So, what have we learned? Let's see—steer clear of all animal exhibits and hotel rooms with monkey crap on the carpet.
Written by Amy Elizabeth
Gas, trucks, and tigers?! Oh, no they don't!
The Tiger Truck Stop in Grosse Tete, Louisiana, has been on PETA's most hideous radar for years. This roadside hellhole, which at one time housed four tigers, now has one, a Bengal tiger named Tony.
Complaints about the welfare of these tigers have flooded PETA's inboxes, mailboxes, and phone lines. We have filed complaints with the U.S. Department of Agriculture and written to the owner of the Tiger Truck Stop offering to help pay the costs to get the animals transferred to real sanctuaries.
Now, state wildlife officials have joined the growing throng of animal rights organizations (such as the Coalition of Louisiana Animal Advocates, which has battled the truck stop for years) and compassionate people who are fed up with the owner's repeated violations of animal care standards. Violations include having an insufficient number of trained employees, keeping the tigers in unsound facilities, having no veterinary care program for the tigers, and providing improper nutrition for the animals. In a letter to the truck stop owner, officials warn that Tony must be "legally removed from the premises to a Department-approved facility or out-of-state within 30 days …." Thanks, guys. Nice!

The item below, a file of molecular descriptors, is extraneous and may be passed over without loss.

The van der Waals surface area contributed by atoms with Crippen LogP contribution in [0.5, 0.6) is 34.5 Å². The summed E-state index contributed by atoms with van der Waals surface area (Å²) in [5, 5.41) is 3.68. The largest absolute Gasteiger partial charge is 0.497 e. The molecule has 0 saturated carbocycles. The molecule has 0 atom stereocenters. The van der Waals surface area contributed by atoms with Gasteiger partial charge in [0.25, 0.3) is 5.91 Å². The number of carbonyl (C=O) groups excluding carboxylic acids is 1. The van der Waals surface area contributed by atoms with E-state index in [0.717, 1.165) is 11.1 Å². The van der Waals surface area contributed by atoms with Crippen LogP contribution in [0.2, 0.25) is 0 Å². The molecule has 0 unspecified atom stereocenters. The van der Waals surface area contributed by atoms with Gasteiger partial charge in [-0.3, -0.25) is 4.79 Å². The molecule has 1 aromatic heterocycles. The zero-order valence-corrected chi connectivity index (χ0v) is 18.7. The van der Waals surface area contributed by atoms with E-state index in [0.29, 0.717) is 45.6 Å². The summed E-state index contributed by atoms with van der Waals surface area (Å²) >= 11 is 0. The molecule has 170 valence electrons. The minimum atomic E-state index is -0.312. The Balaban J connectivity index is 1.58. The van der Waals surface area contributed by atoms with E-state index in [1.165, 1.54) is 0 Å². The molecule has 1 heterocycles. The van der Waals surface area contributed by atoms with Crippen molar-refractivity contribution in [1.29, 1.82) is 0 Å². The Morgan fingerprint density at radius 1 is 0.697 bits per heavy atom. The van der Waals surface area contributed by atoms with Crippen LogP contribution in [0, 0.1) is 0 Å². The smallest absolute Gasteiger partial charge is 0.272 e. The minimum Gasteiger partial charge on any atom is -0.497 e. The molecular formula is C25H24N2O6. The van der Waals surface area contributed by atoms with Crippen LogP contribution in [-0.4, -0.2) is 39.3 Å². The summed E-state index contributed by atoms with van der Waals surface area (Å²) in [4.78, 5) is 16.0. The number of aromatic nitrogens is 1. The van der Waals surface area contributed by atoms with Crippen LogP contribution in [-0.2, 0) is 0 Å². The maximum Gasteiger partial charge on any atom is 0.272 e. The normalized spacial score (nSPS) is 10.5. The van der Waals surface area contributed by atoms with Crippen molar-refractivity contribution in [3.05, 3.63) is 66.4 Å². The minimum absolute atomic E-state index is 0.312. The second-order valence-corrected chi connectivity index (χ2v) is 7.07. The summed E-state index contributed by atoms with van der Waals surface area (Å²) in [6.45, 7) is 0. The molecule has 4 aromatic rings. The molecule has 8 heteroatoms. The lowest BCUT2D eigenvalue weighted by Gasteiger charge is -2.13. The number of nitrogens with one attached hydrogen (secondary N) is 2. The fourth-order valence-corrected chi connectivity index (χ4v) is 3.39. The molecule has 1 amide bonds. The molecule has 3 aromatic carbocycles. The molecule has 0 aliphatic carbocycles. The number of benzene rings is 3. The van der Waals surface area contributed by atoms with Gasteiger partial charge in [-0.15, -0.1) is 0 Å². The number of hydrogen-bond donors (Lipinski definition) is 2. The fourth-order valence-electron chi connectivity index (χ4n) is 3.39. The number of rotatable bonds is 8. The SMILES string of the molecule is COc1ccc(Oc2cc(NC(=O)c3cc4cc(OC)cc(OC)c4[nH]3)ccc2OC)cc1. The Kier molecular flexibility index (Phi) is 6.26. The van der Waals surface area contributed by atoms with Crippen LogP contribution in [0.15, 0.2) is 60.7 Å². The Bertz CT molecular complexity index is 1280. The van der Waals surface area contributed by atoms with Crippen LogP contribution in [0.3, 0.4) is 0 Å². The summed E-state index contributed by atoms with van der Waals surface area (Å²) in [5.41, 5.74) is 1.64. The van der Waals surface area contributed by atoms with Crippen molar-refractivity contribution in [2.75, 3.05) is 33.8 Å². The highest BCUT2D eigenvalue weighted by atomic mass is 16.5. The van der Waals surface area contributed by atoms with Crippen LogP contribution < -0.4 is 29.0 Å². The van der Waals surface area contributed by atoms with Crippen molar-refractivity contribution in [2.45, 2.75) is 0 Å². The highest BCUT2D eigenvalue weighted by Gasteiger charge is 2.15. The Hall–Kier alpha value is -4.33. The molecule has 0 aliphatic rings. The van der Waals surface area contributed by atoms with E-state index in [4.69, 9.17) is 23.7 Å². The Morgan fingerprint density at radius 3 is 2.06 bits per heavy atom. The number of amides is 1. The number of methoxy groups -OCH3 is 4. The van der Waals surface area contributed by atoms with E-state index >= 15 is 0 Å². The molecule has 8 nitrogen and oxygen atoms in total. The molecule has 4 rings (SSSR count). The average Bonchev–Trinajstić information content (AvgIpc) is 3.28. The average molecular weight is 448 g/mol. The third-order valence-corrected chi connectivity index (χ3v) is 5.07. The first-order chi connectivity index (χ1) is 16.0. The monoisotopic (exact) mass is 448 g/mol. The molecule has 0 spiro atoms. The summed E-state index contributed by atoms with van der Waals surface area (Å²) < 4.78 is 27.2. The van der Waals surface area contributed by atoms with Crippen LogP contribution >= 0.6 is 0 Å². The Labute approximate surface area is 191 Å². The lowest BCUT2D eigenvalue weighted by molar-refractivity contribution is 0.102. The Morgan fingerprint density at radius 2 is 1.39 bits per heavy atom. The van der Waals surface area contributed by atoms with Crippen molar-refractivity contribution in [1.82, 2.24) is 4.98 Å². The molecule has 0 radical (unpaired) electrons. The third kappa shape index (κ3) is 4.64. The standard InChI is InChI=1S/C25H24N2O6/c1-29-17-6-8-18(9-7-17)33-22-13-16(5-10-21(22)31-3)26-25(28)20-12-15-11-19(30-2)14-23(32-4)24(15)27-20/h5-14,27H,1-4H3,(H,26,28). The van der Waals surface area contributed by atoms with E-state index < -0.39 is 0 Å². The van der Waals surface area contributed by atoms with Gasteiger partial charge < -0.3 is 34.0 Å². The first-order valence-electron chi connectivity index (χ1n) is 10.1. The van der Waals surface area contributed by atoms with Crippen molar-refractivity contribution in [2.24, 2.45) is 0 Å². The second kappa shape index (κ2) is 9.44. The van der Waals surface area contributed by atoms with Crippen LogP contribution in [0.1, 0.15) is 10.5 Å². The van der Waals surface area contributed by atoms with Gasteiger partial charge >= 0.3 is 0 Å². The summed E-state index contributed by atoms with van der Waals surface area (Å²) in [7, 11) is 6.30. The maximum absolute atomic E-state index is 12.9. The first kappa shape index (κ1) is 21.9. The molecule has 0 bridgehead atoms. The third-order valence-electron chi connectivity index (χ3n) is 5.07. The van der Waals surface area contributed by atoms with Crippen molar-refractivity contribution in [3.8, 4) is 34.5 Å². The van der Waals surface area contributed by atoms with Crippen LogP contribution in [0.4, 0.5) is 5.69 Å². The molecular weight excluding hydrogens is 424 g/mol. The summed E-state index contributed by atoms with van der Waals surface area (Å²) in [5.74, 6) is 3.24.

Roadside exhibits and novelty displays are worlds away from suitable habitats for exotic animals. Not only are these frustrated animals dangerous, but they quickly become stir-crazy and display stereotypical behaviors within their cramped pens. Hopefully, now, with the state stepping in, the Tiger Truck Stop has exploited its last animal and Tony is off to a great life.
Written by Jennifer Cierlitsky
you have a general question for PETA and would like a response, please e-mail Info@peta.org. If you need to report cruelty to
an animal, please click
here. If you are reporting an animal in imminent danger and know where to find the
animal and if the abuse is taking place right now, please call your local
police department. If the police are unresponsive, please call PETA
immediately at 757-622-7382 and press 2.
Follow PETA on Twitter!
Almost all of us grew up eating meat, wearing leather, and going to circuses and zoos. We never considered the impact of these actions on the animals involved. For whatever reason, you are now asking the question: Why should animals have rights? Read more.